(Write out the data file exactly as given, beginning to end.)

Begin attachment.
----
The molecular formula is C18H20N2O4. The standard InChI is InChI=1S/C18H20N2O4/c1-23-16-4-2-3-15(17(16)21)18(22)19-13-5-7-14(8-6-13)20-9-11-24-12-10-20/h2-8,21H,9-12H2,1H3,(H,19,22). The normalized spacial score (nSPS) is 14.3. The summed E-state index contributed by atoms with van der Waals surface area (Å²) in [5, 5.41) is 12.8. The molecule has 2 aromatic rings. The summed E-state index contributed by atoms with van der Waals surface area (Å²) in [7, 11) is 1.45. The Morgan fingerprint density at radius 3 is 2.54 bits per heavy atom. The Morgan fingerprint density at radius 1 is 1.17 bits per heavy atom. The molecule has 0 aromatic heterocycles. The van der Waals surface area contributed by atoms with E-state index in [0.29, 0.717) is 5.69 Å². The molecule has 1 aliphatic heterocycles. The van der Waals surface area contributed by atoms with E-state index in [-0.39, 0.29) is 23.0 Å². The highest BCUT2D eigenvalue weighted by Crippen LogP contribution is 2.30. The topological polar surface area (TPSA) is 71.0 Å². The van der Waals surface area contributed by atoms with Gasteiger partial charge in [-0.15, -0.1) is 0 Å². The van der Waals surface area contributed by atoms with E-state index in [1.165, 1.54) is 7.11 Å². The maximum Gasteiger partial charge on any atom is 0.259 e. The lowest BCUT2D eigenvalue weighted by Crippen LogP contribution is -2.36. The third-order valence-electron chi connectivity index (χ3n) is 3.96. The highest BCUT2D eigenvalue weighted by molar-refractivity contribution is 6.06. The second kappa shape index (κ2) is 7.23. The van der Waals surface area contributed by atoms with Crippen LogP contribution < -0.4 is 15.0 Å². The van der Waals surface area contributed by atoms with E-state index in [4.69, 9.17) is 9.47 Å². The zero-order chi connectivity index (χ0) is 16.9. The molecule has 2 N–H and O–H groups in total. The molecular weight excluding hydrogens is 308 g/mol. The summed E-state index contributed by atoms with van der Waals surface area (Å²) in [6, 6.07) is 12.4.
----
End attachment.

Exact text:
The molecular formula is C18H20N2O4. The standard InChI is InChI=1S/C18H20N2O4/c1-23-16-4-2-3-15(17(16)21)18(22)19-13-5-7-14(8-6-13)20-9-11-24-12-10-20/h2-8,21H,9-12H2,1H3,(H,19,22). The normalized spacial score (nSPS) is 14.3. The summed E-state index contributed by atoms with van der Waals surface area (Å²) in [5, 5.41) is 12.8. The molecule has 2 aromatic rings. The summed E-state index contributed by atoms with van der Waals surface area (Å²) in [7, 11) is 1.45. The Morgan fingerprint density at radius 3 is 2.54 bits per heavy atom. The Morgan fingerprint density at radius 1 is 1.17 bits per heavy atom. The molecule has 0 aromatic heterocycles. The van der Waals surface area contributed by atoms with E-state index in [0.29, 0.717) is 5.69 Å². The molecule has 1 aliphatic heterocycles. The van der Waals surface area contributed by atoms with E-state index in [-0.39, 0.29) is 23.0 Å². The highest BCUT2D eigenvalue weighted by Crippen LogP contribution is 2.30. The topological polar surface area (TPSA) is 71.0 Å². The van der Waals surface area contributed by atoms with Gasteiger partial charge in [-0.15, -0.1) is 0 Å². The van der Waals surface area contributed by atoms with E-state index in [1.165, 1.54) is 7.11 Å². The maximum Gasteiger partial charge on any atom is 0.259 e. The lowest BCUT2D eigenvalue weighted by Crippen LogP contribution is -2.36. The third-order valence-electron chi connectivity index (χ3n) is 3.96. The highest BCUT2D eigenvalue weighted by molar-refractivity contribution is 6.06. The second kappa shape index (κ2) is 7.23. The van der Waals surface area contributed by atoms with Crippen LogP contribution < -0.4 is 15.0 Å². The van der Waals surface area contributed by atoms with E-state index in [4.69, 9.17) is 9.47 Å². The zero-order chi connectivity index (χ0) is 16.9. The molecule has 2 N–H and O–H groups in total. The molecular weight excluding hydrogens is 308 g/mol. The summed E-state index contributed by atoms with van der Waals surface area (Å²) in [6, 6.07) is 12.4.